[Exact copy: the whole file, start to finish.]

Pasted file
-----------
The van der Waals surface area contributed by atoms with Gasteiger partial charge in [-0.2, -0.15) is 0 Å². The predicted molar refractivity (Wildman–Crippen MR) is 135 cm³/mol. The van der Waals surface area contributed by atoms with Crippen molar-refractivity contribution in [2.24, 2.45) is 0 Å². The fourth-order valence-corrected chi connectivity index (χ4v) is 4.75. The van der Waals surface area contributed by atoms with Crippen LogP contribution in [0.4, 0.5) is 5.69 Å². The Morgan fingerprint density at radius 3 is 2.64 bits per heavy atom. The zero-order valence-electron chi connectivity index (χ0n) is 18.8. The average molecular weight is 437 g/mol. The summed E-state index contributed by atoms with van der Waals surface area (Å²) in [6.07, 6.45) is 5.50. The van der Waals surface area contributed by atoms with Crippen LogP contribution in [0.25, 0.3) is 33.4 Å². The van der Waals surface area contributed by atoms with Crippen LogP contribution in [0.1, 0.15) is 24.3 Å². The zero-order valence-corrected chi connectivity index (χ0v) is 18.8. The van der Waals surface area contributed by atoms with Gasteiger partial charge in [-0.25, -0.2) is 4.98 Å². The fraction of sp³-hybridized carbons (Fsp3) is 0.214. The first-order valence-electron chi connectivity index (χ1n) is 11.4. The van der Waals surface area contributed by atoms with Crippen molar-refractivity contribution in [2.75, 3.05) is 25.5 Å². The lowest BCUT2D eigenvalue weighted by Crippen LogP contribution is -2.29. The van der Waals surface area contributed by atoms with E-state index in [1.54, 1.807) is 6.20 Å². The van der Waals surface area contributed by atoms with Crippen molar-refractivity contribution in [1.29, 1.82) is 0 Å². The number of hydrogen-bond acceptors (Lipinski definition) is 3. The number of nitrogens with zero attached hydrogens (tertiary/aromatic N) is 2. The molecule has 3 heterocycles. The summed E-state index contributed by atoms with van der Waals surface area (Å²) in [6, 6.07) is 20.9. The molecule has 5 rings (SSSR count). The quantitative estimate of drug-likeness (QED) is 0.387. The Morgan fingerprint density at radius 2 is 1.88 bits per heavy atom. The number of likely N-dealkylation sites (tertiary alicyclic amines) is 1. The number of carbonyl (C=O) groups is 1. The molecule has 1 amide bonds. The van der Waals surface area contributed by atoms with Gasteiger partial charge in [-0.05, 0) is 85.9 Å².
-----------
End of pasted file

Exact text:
The van der Waals surface area contributed by atoms with Gasteiger partial charge in [-0.2, -0.15) is 0 Å². The predicted molar refractivity (Wildman–Crippen MR) is 135 cm³/mol. The van der Waals surface area contributed by atoms with Crippen molar-refractivity contribution in [2.24, 2.45) is 0 Å². The fourth-order valence-corrected chi connectivity index (χ4v) is 4.75. The van der Waals surface area contributed by atoms with Crippen LogP contribution in [0.4, 0.5) is 5.69 Å². The Morgan fingerprint density at radius 3 is 2.64 bits per heavy atom. The zero-order valence-electron chi connectivity index (χ0n) is 18.8. The average molecular weight is 437 g/mol. The summed E-state index contributed by atoms with van der Waals surface area (Å²) in [6.07, 6.45) is 5.50. The van der Waals surface area contributed by atoms with Crippen LogP contribution in [0.25, 0.3) is 33.4 Å². The van der Waals surface area contributed by atoms with Crippen LogP contribution in [0.1, 0.15) is 24.3 Å². The zero-order valence-corrected chi connectivity index (χ0v) is 18.8. The van der Waals surface area contributed by atoms with Gasteiger partial charge in [-0.25, -0.2) is 4.98 Å². The fraction of sp³-hybridized carbons (Fsp3) is 0.214. The first-order valence-electron chi connectivity index (χ1n) is 11.4. The van der Waals surface area contributed by atoms with Crippen molar-refractivity contribution in [2.75, 3.05) is 25.5 Å². The lowest BCUT2D eigenvalue weighted by Crippen LogP contribution is -2.29. The van der Waals surface area contributed by atoms with E-state index in [1.54, 1.807) is 6.20 Å². The van der Waals surface area contributed by atoms with Crippen molar-refractivity contribution in [1.29, 1.82) is 0 Å². The number of hydrogen-bond acceptors (Lipinski definition) is 3. The number of nitrogens with zero attached hydrogens (tertiary/aromatic N) is 2. The molecule has 3 heterocycles. The summed E-state index contributed by atoms with van der Waals surface area (Å²) in [6, 6.07) is 20.9. The molecule has 5 rings (SSSR count). The quantitative estimate of drug-likeness (QED) is 0.387. The Morgan fingerprint density at radius 2 is 1.88 bits per heavy atom. The number of likely N-dealkylation sites (tertiary alicyclic amines) is 1. The number of carbonyl (C=O) groups is 1. The molecule has 1 amide bonds. The van der Waals surface area contributed by atoms with Gasteiger partial charge in [-0.05, 0) is 85.9 Å².